You also have your audience. This is your email list, the people who like what you have to say and are listening–but probably not day to day. They open (most of) your emails and sometimes they’ll hit “reply” if something really resonates with them. You’ve warmed them up; now you just need to offer them the right thing.
And, of course, you have your influencers. These are people who you invite into your programs to offer guest expert training or who you ask to become an affiliate of your program. They have large and engaged followings and people know their names.
I don’t care how you choose to launch, you need all three of these groups of people involved. Though when you’re using relationship selling, the second two aren’t quite as important as those hot leads.If you’re using relationship selling, you don’t need to be in front of as many eyes--or spend as much money on your launch.Click To Tweet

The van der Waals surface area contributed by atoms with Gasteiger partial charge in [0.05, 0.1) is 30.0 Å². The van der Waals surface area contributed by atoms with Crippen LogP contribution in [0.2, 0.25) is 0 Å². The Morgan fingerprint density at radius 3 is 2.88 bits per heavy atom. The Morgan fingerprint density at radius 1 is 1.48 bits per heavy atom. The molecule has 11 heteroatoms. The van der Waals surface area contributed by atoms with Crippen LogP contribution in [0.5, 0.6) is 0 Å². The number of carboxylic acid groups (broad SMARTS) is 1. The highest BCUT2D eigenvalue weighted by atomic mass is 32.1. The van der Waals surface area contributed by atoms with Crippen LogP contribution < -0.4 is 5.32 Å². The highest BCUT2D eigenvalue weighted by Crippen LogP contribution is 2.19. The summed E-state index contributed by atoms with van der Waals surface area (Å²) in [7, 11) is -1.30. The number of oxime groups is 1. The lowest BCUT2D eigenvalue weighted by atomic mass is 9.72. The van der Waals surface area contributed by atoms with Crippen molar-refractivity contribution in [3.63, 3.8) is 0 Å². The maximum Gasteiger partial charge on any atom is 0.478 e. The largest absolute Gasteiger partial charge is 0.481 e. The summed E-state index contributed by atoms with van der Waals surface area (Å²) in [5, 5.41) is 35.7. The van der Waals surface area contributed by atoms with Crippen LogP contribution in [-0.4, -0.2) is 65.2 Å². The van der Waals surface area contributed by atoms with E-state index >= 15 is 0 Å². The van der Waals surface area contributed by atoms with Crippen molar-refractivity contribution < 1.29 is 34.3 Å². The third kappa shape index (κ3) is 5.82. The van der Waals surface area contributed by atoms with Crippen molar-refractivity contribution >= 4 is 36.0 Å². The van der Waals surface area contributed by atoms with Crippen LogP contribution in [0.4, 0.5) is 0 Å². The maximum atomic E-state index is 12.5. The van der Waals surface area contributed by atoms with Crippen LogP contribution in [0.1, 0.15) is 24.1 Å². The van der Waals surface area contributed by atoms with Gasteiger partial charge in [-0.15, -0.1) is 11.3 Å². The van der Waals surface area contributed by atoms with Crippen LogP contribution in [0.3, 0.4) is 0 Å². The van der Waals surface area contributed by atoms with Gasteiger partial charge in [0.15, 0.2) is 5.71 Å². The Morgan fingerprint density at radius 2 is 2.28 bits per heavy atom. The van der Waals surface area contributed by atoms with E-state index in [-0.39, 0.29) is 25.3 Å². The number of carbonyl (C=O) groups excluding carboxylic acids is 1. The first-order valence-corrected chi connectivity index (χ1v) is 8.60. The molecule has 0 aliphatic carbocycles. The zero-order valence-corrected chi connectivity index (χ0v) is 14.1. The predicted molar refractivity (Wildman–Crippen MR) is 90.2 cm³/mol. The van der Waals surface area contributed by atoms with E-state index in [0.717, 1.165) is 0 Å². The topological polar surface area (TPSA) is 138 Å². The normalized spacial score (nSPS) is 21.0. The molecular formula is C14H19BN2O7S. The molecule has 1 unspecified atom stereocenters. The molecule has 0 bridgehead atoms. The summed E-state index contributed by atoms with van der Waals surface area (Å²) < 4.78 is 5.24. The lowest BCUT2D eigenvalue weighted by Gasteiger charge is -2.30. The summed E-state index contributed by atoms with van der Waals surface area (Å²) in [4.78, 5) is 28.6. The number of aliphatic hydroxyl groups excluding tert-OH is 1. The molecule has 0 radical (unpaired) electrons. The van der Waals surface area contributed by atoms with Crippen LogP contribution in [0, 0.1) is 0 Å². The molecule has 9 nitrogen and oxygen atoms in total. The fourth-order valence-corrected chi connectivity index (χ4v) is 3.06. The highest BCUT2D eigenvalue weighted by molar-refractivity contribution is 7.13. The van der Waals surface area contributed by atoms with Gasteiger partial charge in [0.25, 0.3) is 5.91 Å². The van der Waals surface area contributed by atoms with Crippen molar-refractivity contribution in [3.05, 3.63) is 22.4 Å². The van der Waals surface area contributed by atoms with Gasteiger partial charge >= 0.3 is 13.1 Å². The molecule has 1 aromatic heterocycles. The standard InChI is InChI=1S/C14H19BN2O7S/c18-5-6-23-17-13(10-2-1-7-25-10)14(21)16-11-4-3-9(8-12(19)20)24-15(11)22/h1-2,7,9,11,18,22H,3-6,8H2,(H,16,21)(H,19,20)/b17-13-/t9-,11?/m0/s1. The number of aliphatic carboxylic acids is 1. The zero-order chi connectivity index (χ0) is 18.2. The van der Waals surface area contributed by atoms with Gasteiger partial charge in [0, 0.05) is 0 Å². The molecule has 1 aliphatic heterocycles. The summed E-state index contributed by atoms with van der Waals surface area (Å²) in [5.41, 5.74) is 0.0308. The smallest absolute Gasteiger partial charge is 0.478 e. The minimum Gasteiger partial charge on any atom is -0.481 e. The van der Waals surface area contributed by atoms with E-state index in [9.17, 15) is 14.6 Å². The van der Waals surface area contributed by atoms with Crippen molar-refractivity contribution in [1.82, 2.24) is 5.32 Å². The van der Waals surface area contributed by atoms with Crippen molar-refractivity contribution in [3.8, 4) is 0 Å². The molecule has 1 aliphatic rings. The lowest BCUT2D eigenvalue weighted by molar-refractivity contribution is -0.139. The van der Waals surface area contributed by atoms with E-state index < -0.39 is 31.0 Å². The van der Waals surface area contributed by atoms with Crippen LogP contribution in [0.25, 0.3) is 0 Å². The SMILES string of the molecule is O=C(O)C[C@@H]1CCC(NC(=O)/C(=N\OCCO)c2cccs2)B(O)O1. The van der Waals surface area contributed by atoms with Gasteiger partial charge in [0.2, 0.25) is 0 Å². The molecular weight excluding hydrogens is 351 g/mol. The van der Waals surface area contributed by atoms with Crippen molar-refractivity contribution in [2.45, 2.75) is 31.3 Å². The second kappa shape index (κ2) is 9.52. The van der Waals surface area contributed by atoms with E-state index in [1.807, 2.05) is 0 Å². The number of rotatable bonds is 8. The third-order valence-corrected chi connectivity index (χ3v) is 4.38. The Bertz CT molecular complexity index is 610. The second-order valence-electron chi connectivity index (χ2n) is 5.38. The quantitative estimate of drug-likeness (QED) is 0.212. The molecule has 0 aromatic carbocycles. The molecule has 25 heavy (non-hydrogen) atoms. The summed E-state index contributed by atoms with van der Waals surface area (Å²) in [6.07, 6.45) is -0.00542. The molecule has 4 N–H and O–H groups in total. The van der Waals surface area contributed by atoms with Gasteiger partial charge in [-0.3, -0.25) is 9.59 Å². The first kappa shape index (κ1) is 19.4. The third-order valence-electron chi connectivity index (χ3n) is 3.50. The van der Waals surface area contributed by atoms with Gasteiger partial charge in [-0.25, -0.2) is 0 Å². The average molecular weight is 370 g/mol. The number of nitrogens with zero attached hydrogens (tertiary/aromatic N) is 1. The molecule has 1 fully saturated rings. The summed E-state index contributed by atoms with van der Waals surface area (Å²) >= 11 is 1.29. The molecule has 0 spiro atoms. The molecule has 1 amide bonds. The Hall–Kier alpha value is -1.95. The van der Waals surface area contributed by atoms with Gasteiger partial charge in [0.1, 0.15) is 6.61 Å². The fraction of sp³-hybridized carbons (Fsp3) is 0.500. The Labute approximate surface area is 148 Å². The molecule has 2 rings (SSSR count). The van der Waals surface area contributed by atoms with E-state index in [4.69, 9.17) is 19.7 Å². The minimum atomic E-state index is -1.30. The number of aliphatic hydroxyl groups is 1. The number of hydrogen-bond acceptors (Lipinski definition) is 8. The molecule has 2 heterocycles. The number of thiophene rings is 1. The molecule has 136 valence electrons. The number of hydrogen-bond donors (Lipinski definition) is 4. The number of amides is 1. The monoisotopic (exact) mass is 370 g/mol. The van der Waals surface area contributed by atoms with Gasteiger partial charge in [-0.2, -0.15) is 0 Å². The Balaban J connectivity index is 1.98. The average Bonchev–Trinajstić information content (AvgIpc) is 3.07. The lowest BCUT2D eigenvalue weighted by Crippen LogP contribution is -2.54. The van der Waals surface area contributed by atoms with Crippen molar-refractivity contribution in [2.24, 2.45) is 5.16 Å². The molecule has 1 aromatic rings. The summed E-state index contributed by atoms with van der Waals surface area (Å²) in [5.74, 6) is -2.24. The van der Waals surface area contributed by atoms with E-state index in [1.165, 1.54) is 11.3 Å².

What is relationship selling?
Relationship selling is exactly what it sounds like: leveraging the relationships you already have to sell your products and services. In short, relationship selling is selling to your hot leads.
When you sell to people you already have relationships with, you end up with:
- Perfect fits in your programs
- Fewer (or no) refund requests because you’ve vetted them ahead of time
- Deeper relationships and more interaction with the people in your programs
- Easier “yeses” and quicker “nos,” which means less time actually selling
- Lower ad and marketing spend
Of course, there are some downsides to relationship selling too. But they’re few and far between. While I may not have spent